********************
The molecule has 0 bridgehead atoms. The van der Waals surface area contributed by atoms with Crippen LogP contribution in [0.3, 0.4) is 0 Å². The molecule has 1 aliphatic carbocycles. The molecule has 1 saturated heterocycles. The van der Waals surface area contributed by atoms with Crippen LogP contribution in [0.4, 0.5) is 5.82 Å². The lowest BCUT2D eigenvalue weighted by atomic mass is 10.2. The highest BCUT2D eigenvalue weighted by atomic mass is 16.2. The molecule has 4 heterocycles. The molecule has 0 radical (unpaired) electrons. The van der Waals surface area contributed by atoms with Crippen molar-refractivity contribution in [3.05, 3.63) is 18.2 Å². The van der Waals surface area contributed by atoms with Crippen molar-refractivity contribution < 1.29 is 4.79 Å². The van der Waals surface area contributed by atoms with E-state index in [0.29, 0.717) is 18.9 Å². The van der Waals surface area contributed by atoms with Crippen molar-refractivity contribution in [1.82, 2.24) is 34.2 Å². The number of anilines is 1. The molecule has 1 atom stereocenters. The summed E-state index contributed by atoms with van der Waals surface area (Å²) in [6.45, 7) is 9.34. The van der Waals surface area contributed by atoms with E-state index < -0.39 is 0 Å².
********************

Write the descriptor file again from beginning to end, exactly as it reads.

The molecule has 0 bridgehead atoms. The van der Waals surface area contributed by atoms with Crippen LogP contribution in [0.3, 0.4) is 0 Å². The molecule has 1 aliphatic carbocycles. The molecule has 1 saturated heterocycles. The van der Waals surface area contributed by atoms with Crippen LogP contribution in [0.4, 0.5) is 5.82 Å². The lowest BCUT2D eigenvalue weighted by atomic mass is 10.2. The highest BCUT2D eigenvalue weighted by atomic mass is 16.2. The molecule has 4 heterocycles. The molecule has 0 radical (unpaired) electrons. The van der Waals surface area contributed by atoms with Crippen molar-refractivity contribution in [3.05, 3.63) is 18.2 Å². The van der Waals surface area contributed by atoms with Crippen molar-refractivity contribution < 1.29 is 4.79 Å². The van der Waals surface area contributed by atoms with E-state index in [0.29, 0.717) is 18.9 Å². The van der Waals surface area contributed by atoms with Crippen molar-refractivity contribution in [1.82, 2.24) is 34.2 Å². The number of anilines is 1. The molecule has 1 atom stereocenters. The summed E-state index contributed by atoms with van der Waals surface area (Å²) in [6.45, 7) is 9.34. The van der Waals surface area contributed by atoms with E-state index < -0.39 is 0 Å².